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Overcoming the challenges to desalination

The earth comprises of 97.5% water. Freshwater covers about 2.5% of the planet. Out of this freshwater, 31% is available for use and glaciers and ice caps cover 69%. Therefore, less than 1% of freshwater is available for drinking purposes. The vast percentage of water in the oceans and seas are subjected to the process of desalination to increase the scale of drinking water. Since water from seas and oceans are salty, the process of desalination separates salts and other minerals from the sea or brackish water to convert it into potable water. Methods of desalination include reverse osmosis, distillation, freezing, flash evaporation, hydrate formation, and electrodialysis.

 

However, the process of desalination is most often expensive and power-consuming. It is not feasible. The sources of freshwater are dwindling every day. Hence, it is becoming harder to supply potable water to the ever-growing population with such expensive processes. Research performed at Northeastern University has shown much promise to eradicate this problem. According to this research, nanotubes are the answer. The chemical nature of water makes it harder for the hydrogen (H) molecules to separate from each other for the filtering process. A carbon nanotube comes with the best approach. The diameter of a nanotube is 0.8nm, 50,000 times narrower than the width of a human hair, that is, 50 to 70 mm. The small and minuscule size of this tube forces the water molecules to separate. Therefore, they form a single file to enter the tubes for desalination.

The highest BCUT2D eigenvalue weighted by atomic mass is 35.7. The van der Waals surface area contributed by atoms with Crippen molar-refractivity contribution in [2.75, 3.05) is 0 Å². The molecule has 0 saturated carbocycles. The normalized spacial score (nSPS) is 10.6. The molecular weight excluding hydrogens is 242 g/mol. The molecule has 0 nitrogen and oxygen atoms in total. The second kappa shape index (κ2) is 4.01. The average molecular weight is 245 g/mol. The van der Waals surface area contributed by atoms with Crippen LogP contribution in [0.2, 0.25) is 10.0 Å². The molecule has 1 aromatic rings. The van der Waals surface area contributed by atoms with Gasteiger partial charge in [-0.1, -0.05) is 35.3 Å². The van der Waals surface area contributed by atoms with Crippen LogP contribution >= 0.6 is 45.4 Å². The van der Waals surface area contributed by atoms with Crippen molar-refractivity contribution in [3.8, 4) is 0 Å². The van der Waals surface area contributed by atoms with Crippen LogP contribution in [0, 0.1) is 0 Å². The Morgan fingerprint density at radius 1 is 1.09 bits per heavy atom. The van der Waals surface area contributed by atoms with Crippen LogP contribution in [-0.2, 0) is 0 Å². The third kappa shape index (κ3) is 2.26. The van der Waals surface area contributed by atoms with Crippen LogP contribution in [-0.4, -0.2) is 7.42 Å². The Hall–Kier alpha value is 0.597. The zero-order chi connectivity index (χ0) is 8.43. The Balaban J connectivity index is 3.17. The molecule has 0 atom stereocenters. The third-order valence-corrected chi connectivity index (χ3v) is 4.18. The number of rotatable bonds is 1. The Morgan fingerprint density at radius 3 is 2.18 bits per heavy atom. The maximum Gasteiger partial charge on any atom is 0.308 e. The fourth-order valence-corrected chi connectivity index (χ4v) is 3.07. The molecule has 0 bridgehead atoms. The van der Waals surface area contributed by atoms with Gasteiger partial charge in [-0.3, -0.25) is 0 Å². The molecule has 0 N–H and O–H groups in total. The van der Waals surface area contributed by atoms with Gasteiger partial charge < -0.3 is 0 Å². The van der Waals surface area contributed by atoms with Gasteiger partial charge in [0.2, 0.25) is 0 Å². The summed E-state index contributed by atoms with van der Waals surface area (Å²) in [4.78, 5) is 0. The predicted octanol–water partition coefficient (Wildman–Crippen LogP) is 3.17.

In addition to its size, the carbon nanotubes possess negative electric charges. This charge makes them repel/reject other negative charges such as the negative ions in salt or other unwanted particles. The Northeastern University has also collaborated with scientists at the Lawrence Livermore National Laboratory in California for this research. The researchers believe that this method of desalination is better than any other existing natural or man-made methods. They also hope to start programs for students to learn this method to alleviate the drinking water crisis.

 

Dibyasha Das